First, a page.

Foreign Office minister Jeremy Browne and Chilean Foreign Affairs Minister Alfredo Moreno agreed to respect their legitimate differences regarding the Argentine/UK dispute over the Falklands’ sovereignty but also emphasized the Chilean (and other Mercosur members) position contrary to an economic blockade of the Islands or isolating its population.
Browne spent two days in Chile, ahead of President Cristina Fernandez official visit to that country which begins on Thursday.
“We understand the position of the Chilean government and the need for Chile to have a constructive relation with its neighbours. At the same time I believe that the Chilean government understands the British support for the self determination principle of the people of the Falklands”, said Browne following the meeting with Moreno which closed his agenda of contacts in Chile.
The Browne visit so close to that of the Argentine president caused certain unease in the administration of President Sebastian Piñera, and although admitting the Falklands in the agenda was described primarily as a business tour of three South American Pacific countries with the most vigorous economies.
This was Browne’s second visit to Chile but contrary to what happened in August 2010 he did not meet with President Piñera and was left at ministerial level.
However Browne pointed out that Minister Moreno did agree that an economic blockade of the Falklands would be a huge mistake and that caution must prevail with any attempt to isolate the population of the Islands.
This statement is closely linked to the informal request by President Cristina Fernandez to his peer Piñera last September during leaders’ meetings at the UN General Assembly, to review the commercial air link Punta Arenas MPA in the Falklands which is covered by Lan Chile.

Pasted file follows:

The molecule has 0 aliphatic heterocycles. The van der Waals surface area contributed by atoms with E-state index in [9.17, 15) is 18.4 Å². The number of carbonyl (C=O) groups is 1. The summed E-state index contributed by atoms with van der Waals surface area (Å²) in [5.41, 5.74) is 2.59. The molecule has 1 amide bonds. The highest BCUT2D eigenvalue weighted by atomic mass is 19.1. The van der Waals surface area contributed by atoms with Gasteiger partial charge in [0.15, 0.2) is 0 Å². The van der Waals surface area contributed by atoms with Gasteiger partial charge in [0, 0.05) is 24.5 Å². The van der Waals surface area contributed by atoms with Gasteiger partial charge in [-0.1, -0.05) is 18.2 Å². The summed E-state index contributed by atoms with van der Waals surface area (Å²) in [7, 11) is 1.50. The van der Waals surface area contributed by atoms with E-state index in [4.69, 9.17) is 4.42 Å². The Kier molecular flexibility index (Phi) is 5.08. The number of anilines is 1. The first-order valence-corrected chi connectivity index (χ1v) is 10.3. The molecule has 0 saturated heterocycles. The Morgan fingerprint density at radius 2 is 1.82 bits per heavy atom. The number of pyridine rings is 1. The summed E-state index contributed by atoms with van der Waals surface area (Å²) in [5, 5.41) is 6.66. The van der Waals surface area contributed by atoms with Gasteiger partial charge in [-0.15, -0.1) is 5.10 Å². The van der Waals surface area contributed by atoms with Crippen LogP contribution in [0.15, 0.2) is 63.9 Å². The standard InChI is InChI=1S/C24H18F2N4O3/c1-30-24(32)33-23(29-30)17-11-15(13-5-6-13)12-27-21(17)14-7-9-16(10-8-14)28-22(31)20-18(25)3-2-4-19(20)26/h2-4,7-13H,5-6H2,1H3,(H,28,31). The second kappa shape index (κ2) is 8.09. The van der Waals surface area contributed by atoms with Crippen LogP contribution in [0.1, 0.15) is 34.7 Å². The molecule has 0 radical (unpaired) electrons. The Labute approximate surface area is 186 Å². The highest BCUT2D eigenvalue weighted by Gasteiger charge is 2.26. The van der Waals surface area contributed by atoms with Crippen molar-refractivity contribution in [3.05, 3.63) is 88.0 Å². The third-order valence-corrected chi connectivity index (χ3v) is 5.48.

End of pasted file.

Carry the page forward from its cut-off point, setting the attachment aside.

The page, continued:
“The cancelling of the flights ultimately will not be decided by the governments of the UK or Chile” said Browne pointing to the Argentine government that is demanding a review of the 1999 communications agreement between UK, Argentina and the Falklands’ elected government.
Cristina Fernandez made an offer of three flights a week instead of the only one from Lan which is once a month also calls at Rio Gallegos and is used mostly by Malvinas war veterans wishing to visit the Islands, the cemetery or battle fields.
But the flights offer which needs clarification would be with Aerolineas Argentinas and from Buenos Aires. Islanders have said they are most satisfied with the weekly Lan Chile commercial flight and suggested that as a first gesture Argentina lifts the ban on charter flights, which hinders the local tourism industry.
Regarding the barring of Falklands’ flagged vessels from Mercosur members and associates’ ports, Browne was pragmatic.
“This clearly has no practical effects since vessels can change flag. But we would like all countries to participate of the international agreements spirit on maritime rules and we believe the free movement of people and trade can only bring benefits to the countries involved”, said the FCO minister.
In his latest statements Moreno has said Chile would not accept vessels flying the Falklands’ flag, “since it is a flag we do not recognize. However any commercial vessel with another flag sailing to, or coming from the Malvinas will have no problem in Chilean ports”.
But overall it is a challenging year for the Piñera administration since this year the International Court of the Hague is expected to make a ruling on the maritime litigation with its northern neighbour Peru, and Chilean diplomacy wants to limit all regional frictions or potential misunderstandings.